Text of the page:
Seguin has prepared a movie showing what an eclipse looks like at one of SDO's extreme ultraviolet wavelengths: click to play. "Eclipse season will be over on Oct. 6th," he says. Meanwhile, stay tuned for strange.

SUNSPOT MIRAGE: Lately, sunspot 1109 has been attracting the attention of sunset sky watchers. When the sun is dimmed by haze and low clouds, the behemoth spot can be seen and photographed as a dark mark on the solar disk. Yesterday evening in San Francisco, the spot got even bigger when it was stretched and distorted by a lovely sunset mirage:

Mila Zinkova took the picture overlooking San Francisco Bay. "The sun and sunspot 1109 were constantly changing shape as the sun set," says Zinkova. "It was wonderful. A small green flash at the end added nicely to the mood." Click here to view the complete sunset sequence.

Sunspot 1109, which stretches more than 100,000 km from end to end, is slowly growing as it transits the solar disk. The forecast calls for another week of sunset sunsets before the region disappears over the sun's western limb.

more images: from Aymen Ibrahem of Miami, Alexandria, Egypt; from Konstantinos Christodoulopoulos of Agioi Theodoroi beach, Korinthia, Greece


Sept. 2010 Northern Lights Gallery
[previous Septembers: 2009, 2008, 2007, 2006, 2005, 2004, 2002, 2001, 2000]

  Near Earth Asteroids
Potentially Hazardous Asteroids (PHAs) are space rocks larger than approximately 100m that can come closer to Earth than 0.05 AU. None of the known PHAs is on a collision course with our planet, although astronomers are finding new ones all the time.
On September 28, 2010 there were 1145 potentially hazardous asteroids.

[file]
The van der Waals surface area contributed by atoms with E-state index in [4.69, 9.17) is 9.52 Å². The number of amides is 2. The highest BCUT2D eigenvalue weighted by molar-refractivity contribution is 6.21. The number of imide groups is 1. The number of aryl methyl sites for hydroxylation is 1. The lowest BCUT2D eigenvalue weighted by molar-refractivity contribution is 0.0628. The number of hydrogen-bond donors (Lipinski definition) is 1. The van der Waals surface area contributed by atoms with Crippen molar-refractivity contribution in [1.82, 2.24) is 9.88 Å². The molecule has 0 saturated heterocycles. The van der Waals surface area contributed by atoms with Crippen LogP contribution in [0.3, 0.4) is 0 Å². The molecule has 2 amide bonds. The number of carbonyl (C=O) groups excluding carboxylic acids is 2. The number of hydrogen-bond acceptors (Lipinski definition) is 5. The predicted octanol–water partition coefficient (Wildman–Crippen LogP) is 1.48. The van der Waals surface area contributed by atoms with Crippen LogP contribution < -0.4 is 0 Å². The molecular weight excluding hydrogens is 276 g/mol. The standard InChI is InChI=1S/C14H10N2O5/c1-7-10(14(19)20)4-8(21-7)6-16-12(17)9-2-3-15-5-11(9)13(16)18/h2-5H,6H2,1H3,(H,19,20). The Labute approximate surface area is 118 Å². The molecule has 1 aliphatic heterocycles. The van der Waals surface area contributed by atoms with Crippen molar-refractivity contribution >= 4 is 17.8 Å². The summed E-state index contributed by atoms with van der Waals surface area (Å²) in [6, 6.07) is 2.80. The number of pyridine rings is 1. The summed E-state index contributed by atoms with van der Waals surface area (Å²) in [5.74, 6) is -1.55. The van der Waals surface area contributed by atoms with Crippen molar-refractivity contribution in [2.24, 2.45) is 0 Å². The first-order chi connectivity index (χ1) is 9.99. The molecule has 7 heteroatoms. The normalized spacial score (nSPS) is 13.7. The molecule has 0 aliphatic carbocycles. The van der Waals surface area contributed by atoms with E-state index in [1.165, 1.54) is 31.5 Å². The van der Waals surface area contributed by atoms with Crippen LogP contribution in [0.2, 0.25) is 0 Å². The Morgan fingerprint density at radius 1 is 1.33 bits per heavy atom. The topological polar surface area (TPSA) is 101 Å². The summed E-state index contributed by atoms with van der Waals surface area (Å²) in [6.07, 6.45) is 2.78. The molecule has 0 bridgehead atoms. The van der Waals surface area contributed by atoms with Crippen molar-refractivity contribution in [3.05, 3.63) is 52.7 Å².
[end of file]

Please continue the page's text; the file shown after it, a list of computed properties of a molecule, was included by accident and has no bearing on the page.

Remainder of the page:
Recent & Upcoming Earth-asteroid encounters:
Asteroid
Date(UT)
Miss Distance
Mag.
Size
2010 SE
Sep 18
5.7 LD
24.4
57 m
2009 SH2
Sep 30
7.1 LD
24.9
45 m
1998 UO1
Oct 1
32.1 LD
16.6
2.1 km
2005 GE59
Oct 1
77 LD
18
1.1 km
2001 WN5
Oct 10
41.8 LD
18.2
1.0 km
1999 VO6
Oct 14
34.3 LD
16.9
1.8 km
1998 TU3
Oct 17
69.1 LD
14.6
5.3 km
1998 MQ
Oct 23
77.7 LD
16.7
1.9 km
2007 RU17
Oct 29
40.6 LD
18.1
1.0 km
2003 UV11
Oct 30
5 LD
19.3
595 m
3838 Epona
Nov 7
76.8 LD
15.5
3.4 km
2005 QY151
Nov 16
77.7 LD
17.6
1.3 km
2008 KT
Nov 23
5.6 LD
28.2
10 m
2002 EZ16
Nov 30
73.9 LD
18.2
1.0 km
2000 JH5
Dec 7
47 LD
17.3
1.5 km
2010 JL33
Dec 9
16.6 LD
17.6
1.3 km
Notes: LD means "Lunar Distance." 1 LD = 384,401 km, the distance between Earth and the Moon. 1 LD also equals 0.00256 AU. MAG is the visual magnitude of the asteroid on the date of closest approach.
  Essential web links
NOAA Space Weather Prediction Center
  The official U.S. government space weather bureau
Atmospheric Optics
  The first place to look for information about sundogs, pillars, rainbows and related phenomena.
Solar Dynamics Observatory
  Researchers call it a "Hubble for the sun." SDO is the most advanced solar observatory ever.
STEREO
  3D views of the sun from NASA's Solar and Terrestrial Relations Observatory
Solar and Heliospheric Observatory
  Realtime and archival images of the Sun from SOHO.
Daily Sunspot Summaries
  from the NOAA Space Environment Center
Current Solar Images
  from the National Solar Data Analysis Center
Science Central
   
  more links...